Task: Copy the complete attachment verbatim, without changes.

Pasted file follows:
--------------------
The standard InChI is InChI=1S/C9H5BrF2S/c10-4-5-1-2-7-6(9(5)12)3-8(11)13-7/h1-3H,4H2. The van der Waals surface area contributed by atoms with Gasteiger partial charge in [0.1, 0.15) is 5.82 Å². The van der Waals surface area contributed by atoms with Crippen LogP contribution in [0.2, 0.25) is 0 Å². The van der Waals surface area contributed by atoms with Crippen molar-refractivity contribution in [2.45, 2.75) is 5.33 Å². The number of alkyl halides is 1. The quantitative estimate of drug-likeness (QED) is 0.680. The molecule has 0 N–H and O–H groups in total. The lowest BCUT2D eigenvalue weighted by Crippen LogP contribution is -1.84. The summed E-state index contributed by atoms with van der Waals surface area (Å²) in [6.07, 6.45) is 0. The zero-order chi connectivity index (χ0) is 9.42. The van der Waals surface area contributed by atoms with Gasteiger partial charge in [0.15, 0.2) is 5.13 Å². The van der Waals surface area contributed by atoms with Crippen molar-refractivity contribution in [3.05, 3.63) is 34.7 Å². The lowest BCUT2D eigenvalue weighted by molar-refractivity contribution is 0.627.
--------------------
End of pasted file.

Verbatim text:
The standard InChI is InChI=1S/C9H5BrF2S/c10-4-5-1-2-7-6(9(5)12)3-8(11)13-7/h1-3H,4H2. The van der Waals surface area contributed by atoms with Gasteiger partial charge in [0.1, 0.15) is 5.82 Å². The van der Waals surface area contributed by atoms with Crippen LogP contribution in [0.2, 0.25) is 0 Å². The van der Waals surface area contributed by atoms with Crippen molar-refractivity contribution in [2.45, 2.75) is 5.33 Å². The number of alkyl halides is 1. The quantitative estimate of drug-likeness (QED) is 0.680. The molecule has 0 N–H and O–H groups in total. The lowest BCUT2D eigenvalue weighted by Crippen LogP contribution is -1.84. The summed E-state index contributed by atoms with van der Waals surface area (Å²) in [6.07, 6.45) is 0. The zero-order chi connectivity index (χ0) is 9.42. The van der Waals surface area contributed by atoms with Gasteiger partial charge in [0.15, 0.2) is 5.13 Å². The van der Waals surface area contributed by atoms with Crippen molar-refractivity contribution in [3.05, 3.63) is 34.7 Å². The lowest BCUT2D eigenvalue weighted by molar-refractivity contribution is 0.627.